The Proceeds of Crime Act 2002 (Business in the Regulated Sector and Supervisory Authorities) Order 2007 amended the Proceeds of Crime Act 2002, changing the definition of the regulated sector to bring it into line with the Money Laundering Regulations 2007.

Under Schedule 9 of POCA, key activities which may be relevant to you are the provision by way of business, in one of the following ways:

  • advice about the tax affairs of another person by a firm or sole practitioner
  • legal or notarial services by a firm or sole practitioner involving the participation in financial or real property transactions concerning
    • the buying and selling of real property or business entities
    • the managing of client money, securities or other assets
    • the opening or management of bank, savings or securities accounts
    • the organisation of contributions necessary for the creation, operation or management of companies
    • the creation, operation or management of trusts, companies or similar structures

Terrorism Act 2000


The Terrorism Act 2000, as amended, establishes several offences about engaging in or facilitating terrorism, as well as raising or possessing funds for terrorist purposes. It establishes a list of proscribed organisations the Secretary of State believes are involved in terrorism. The TACT and POCA Regulations 2007 entered into force on 26 December 2007 and introduced tipping off offences and defences to the principal terrorist property offences into the Terrorism Act 2000.


The Terrorism Act applies to all persons. There is also a failure to disclose offence and tipping off offences for those operating within the regulated sector.

The Terrorism Act 2000 (Business in the Regulated Sector and Supervisory Authorities) Order 2007amended the Terrorism Act, changing the definition of the regulated sector to bring it into line with the Money Laundering Regulations 2007.

The Money Laundering Regulations 2007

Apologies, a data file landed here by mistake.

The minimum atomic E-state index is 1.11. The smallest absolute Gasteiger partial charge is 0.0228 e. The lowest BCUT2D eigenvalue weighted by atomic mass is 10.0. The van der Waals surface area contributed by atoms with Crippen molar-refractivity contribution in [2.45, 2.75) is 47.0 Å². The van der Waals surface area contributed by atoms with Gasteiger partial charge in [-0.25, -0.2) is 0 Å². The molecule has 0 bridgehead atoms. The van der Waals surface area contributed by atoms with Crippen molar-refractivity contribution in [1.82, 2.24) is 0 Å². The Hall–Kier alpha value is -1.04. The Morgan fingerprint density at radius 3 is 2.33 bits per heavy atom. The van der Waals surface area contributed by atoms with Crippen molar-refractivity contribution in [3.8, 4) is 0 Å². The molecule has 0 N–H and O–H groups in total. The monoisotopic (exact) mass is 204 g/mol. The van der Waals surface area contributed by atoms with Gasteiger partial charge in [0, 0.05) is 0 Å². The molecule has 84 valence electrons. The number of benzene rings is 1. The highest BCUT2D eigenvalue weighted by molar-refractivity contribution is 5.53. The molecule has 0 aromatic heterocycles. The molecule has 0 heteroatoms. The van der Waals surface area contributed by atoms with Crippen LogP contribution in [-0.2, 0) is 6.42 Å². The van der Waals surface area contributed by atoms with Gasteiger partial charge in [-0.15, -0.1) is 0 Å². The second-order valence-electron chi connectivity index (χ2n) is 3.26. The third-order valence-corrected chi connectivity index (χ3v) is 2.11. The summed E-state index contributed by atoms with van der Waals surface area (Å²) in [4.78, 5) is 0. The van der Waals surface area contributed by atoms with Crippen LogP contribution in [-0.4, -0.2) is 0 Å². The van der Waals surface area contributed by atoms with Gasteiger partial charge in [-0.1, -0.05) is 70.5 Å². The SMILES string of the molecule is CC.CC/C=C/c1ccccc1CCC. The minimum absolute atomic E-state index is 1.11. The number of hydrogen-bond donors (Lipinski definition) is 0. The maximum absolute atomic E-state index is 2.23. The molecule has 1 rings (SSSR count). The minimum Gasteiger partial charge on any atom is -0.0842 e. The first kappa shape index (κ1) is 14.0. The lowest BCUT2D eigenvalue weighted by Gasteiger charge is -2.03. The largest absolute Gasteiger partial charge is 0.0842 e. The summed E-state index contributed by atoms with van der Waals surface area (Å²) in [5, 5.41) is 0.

The Money Laundering Regulations 2007 repeal and replace the Money Laundering Regulations 2003 and implement the third directive. They set administrative requirements for the anti-money laundering regime within the regulated sector and outline the scope of customer due diligence.

A review of the The Money Laundering Regulations 2007 by The Treasury began in 2009. The review focused on whether the regulations were effective and proportionate in practice, identifying where they are working well and where there may be room for improvement. That review of the Money Laundering Regulations and consultation process resulted in the Money Laundering (Amendment) Regulations 2012, which will come into force on 1st October 2012.

The regulations aim to limit the use of professional services for money laundering by requiring professionals to know their clients and monitor the use of their services by clients.


Regulation 3 states that the regulations apply to persons acting in the course of businesses carried on in the UK in the following areas:

  • credit institutions
  • financial institutions
  • auditors, insolvency practitioners, external accountants and tax advisers
  • independent legal professionals
  • trust or company service providers
  • estate agents
  • high value dealers
  • casinos